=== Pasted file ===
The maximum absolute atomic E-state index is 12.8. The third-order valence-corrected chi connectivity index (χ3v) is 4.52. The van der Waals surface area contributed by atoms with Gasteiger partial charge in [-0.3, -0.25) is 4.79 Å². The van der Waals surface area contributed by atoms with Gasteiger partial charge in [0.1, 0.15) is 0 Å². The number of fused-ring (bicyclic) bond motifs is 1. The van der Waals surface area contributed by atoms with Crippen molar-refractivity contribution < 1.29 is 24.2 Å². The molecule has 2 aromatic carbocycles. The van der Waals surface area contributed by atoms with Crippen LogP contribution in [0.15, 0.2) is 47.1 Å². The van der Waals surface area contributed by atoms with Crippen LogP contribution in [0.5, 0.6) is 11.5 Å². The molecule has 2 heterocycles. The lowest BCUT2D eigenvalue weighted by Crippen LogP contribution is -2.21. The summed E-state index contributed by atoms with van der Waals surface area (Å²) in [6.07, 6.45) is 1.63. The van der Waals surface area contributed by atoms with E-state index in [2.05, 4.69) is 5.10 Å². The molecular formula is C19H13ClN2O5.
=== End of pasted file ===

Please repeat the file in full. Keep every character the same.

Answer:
The maximum absolute atomic E-state index is 12.8. The third-order valence-corrected chi connectivity index (χ3v) is 4.52. The van der Waals surface area contributed by atoms with Gasteiger partial charge in [-0.3, -0.25) is 4.79 Å². The van der Waals surface area contributed by atoms with Gasteiger partial charge in [0.1, 0.15) is 0 Å². The number of fused-ring (bicyclic) bond motifs is 1. The van der Waals surface area contributed by atoms with Crippen molar-refractivity contribution < 1.29 is 24.2 Å². The molecule has 2 aromatic carbocycles. The van der Waals surface area contributed by atoms with Crippen LogP contribution in [0.15, 0.2) is 47.1 Å². The van der Waals surface area contributed by atoms with Crippen LogP contribution in [0.5, 0.6) is 11.5 Å². The molecule has 2 heterocycles. The lowest BCUT2D eigenvalue weighted by Crippen LogP contribution is -2.21. The summed E-state index contributed by atoms with van der Waals surface area (Å²) in [6.07, 6.45) is 1.63. The van der Waals surface area contributed by atoms with E-state index in [2.05, 4.69) is 5.10 Å². The molecular formula is C19H13ClN2O5.